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Re: [Web Timing] Getting root timings to recommendation

From: Zhiheng Wang <zhihengw@google.com>
Date: Wed, 22 Sep 2010 01:19:25 -0700
Message-ID: <AANLkTiktjr4TQFKfLmUv6=hnKy8EzpmGLzm4_wrUL-f_@mail.gmail.com>
To: Sigbjørn Vik <sigbjorn@opera.com>
Cc: "public-web-perf@w3.org" <public-web-perf@w3.org>
    Great comments. My appology for missing this thread earlier. Consider me
grounded in the past week...

On Thu, Sep 16, 2010 at 3:09 AM, Sigbjørn Vik <sigbjorn@opera.com> wrote:

> On Thu, 16 Sep 2010 03:18:29 +0200, Anderson Quach <aquach@microsoft.com>
> wrote:
>
> The definition for requestEnd may need some more specificity, the spec
>> currently states "the time when the user agent finishes requesting the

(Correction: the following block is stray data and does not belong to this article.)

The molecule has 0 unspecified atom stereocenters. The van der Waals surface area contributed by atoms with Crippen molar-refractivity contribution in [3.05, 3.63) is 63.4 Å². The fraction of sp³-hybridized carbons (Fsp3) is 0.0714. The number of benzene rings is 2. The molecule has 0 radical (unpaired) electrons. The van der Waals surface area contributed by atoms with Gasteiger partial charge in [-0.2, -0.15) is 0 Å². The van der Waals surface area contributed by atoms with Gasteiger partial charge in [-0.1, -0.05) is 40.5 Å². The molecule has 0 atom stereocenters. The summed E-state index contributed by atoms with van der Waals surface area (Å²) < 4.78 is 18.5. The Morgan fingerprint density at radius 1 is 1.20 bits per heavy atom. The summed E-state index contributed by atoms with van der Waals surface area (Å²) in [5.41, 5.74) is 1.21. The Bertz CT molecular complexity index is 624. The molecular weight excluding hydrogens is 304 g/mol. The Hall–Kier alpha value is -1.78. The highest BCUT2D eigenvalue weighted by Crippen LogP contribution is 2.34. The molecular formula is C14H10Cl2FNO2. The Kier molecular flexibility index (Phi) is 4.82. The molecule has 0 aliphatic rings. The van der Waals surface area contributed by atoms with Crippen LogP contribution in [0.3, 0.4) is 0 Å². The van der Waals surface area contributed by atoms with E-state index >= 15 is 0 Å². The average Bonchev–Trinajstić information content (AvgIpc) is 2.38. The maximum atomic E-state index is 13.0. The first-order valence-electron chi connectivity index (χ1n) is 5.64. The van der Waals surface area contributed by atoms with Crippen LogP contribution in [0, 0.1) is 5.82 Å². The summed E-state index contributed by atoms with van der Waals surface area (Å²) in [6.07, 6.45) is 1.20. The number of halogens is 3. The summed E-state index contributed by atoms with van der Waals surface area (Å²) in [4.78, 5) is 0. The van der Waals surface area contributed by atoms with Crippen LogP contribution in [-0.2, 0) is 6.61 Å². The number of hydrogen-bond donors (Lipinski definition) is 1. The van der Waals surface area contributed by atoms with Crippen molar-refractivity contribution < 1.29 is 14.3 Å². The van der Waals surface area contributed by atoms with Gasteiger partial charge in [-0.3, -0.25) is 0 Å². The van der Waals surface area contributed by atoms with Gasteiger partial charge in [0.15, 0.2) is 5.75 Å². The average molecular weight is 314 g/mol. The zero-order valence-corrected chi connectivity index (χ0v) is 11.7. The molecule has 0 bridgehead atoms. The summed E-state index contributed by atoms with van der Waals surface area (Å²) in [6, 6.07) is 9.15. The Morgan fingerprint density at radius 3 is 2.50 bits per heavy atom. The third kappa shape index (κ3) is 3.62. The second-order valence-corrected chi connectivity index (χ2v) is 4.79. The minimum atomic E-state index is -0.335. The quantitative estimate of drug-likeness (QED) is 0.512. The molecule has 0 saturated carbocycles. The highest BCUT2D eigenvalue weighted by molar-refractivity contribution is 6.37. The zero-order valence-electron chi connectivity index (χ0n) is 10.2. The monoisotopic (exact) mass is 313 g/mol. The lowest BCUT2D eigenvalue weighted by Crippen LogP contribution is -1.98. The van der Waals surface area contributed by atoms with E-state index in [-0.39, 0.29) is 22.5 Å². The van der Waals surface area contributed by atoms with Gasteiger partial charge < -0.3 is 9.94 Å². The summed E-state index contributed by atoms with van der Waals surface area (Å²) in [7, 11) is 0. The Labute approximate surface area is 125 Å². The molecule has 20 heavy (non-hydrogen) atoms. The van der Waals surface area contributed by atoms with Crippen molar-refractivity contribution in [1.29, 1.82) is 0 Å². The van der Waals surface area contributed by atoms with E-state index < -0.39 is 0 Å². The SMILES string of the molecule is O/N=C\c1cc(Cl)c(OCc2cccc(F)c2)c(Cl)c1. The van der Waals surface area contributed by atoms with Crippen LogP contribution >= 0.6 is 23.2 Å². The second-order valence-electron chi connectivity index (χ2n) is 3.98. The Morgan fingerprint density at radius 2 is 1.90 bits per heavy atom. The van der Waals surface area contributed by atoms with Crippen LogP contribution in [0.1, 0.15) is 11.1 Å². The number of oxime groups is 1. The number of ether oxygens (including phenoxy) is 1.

>> current document from the server". Here are a few approaches to how request
>> end can be interpreted.
>>
>>
>> *         When the browser has finished generating its request (often,
>> building a memory buffer) that it hands off to the network API. If so, this
>> time will be very close to 0.
>>
>> *         When the network API is done constructing its last buffer to be
>> sent over TCP. Some browsers may not have insight into this and lower
>> levels.
>>
>> *         When the TCP layer has send out its last packet to the server.
>>
>> *         When the server receives the last packet.
>>
>> Nic and I recommend defining requestEnd as "the point the browser receives
>> the first byte from the server", we maintain a browser-centric POV that is
>> well-defined and the easiest implementable solution by all user agents.
>>
>> Defining it as such would also remove the large, very important gap of
>> waiting on the server.
>>
>> It would be great to get the perspective from Mozilla and Opera on the
>> request and response phase.
>>
>
> I haven't read the spec in detail before, and trying to make sense of it
> now I get somewhat confused.
>
> The time taken to wait for the server is important, and should be easily